Introducing the American Campaign

While the debate about Australia’s political status as a constitutional monarchy continues to rage we look toward the distant shores of America to see an example of a republic. The evidence it presents can be used to fuel either side of the debate. If we examine America as a case study of a republic the best time to judge its strengths and weaknesses is at a time of vulnerability. So with the election looming this year we can observe all aspects of the Government and all the tireless campaigns under its time of greatest scrutiny and cynicism.

America as a republic has a different electoral process than Australia as a constitutional monarchy. While America can be viewed as a more fundamentally form of government you cannot admire the advantages without conceding or chastising the flaws, for nothing is without faults. It is often acknowledged that the American campaign process is one such flaw.

The role of this campaign process is vital because of the voluntary voting laws in America. The 2008 campaign saw a combined campaign cost of over $5.3 billion (US), the most costly in history with a 27% increase from the 2004 election. With less than 57% of the American population voting in 2008 the aim to inspire the public to exercise their right vote is as crucial an aspect as winning the public vote. This chaotic campaign even makes its way to Australian shores with aspects of our media inundated with both serious and light-hearted views.

The media plays into these campaigns intensely, for the communication of each senator’s campaign is distributed through media. The posters, billboards and newspaper and magazine articles were once the most common tool for the campaign, as were speeches and rallies. While print media is still a potent part of the modern campaign in recent years candidates have made use of emerging technologies and media platforms. The use of the media to broadcast rallies and speeches to influence voters was utilised years ago, but the rapid increase of modern technologies has left many facets to be exploited. The 2008 election saw many of these used, especially by the successful Barrack Obama campaign. The 2012 campaign promises to once again access those new aspects of the media, and go beyond it in its aim to gain public support for each running candidate.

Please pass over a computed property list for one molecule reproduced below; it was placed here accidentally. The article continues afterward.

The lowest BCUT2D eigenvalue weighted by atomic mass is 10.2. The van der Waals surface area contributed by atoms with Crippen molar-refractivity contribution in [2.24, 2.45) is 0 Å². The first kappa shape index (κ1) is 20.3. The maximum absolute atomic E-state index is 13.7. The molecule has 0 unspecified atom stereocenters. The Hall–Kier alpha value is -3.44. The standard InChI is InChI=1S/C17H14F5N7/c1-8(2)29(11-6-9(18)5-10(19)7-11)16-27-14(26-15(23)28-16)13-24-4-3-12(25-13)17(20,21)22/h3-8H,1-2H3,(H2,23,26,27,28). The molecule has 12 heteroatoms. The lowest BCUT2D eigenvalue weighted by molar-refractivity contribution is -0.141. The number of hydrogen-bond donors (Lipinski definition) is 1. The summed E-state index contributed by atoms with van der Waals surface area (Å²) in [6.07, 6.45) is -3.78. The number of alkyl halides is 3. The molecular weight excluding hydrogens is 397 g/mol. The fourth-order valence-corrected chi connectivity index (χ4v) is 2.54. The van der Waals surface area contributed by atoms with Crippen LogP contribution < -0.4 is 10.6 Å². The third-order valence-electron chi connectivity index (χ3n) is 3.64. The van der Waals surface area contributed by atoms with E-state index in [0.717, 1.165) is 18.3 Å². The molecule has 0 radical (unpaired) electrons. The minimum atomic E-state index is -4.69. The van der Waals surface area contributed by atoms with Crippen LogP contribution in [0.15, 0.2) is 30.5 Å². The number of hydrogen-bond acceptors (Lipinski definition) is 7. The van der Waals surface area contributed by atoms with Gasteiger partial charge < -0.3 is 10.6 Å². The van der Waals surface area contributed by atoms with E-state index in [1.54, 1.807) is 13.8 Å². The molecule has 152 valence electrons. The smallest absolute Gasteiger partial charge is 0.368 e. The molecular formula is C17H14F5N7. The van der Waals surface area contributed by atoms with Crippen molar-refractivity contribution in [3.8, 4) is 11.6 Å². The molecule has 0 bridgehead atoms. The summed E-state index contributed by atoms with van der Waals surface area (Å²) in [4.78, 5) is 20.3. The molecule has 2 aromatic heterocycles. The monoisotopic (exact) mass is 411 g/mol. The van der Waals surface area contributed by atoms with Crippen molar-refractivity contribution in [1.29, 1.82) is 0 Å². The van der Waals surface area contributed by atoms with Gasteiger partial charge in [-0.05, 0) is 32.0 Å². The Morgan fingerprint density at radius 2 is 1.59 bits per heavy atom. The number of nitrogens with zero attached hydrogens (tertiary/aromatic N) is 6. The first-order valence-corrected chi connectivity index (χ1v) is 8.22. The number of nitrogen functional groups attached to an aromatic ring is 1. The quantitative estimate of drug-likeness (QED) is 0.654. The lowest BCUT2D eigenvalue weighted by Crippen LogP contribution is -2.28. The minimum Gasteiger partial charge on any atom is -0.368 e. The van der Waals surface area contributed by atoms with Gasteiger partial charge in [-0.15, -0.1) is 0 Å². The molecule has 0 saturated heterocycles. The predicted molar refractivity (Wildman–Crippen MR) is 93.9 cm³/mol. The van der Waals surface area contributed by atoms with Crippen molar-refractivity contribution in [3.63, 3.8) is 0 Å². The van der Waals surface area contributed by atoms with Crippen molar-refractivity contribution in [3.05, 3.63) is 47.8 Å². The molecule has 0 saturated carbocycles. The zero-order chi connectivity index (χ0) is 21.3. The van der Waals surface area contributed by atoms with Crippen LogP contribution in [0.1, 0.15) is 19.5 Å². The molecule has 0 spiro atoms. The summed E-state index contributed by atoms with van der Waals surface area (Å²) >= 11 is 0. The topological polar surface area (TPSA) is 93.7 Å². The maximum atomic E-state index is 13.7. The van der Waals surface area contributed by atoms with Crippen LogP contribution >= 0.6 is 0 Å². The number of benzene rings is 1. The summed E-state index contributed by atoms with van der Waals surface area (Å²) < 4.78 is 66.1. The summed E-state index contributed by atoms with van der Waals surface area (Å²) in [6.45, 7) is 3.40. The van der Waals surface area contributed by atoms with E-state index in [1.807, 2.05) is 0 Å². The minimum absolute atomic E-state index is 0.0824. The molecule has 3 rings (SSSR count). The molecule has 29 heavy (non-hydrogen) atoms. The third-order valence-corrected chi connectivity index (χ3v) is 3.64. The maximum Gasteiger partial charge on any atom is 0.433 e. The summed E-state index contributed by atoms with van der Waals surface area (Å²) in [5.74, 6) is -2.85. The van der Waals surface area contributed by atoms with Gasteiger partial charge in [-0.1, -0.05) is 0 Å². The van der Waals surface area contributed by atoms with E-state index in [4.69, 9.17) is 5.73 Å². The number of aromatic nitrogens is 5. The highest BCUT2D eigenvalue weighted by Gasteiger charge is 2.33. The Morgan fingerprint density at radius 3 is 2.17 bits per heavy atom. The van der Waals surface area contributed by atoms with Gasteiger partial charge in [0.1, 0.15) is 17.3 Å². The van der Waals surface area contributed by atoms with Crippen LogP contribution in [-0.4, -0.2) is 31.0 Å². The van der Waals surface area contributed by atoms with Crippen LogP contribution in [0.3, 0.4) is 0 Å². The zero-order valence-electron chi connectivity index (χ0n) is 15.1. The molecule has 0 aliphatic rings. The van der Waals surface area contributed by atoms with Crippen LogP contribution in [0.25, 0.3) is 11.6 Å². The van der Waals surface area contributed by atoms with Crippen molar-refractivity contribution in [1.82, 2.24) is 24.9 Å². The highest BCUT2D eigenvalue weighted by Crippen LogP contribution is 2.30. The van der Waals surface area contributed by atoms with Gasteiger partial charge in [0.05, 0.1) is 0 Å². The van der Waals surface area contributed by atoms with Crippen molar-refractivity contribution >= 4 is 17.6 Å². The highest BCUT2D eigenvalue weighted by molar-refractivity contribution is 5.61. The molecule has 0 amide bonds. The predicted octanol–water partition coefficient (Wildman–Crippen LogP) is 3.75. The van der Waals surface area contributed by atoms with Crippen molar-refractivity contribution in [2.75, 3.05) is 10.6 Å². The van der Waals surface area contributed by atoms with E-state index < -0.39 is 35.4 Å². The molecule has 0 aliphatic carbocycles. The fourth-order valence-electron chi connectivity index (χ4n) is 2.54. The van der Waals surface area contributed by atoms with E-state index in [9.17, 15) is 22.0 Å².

In the upcoming weeks I plan to explore the use of social media networks to engage with voters; the revolutionary 2008 Obama campaign; the role of YouTube as free online advertising and the changing dynamics of the political atmosphere during campaign time due to the media.


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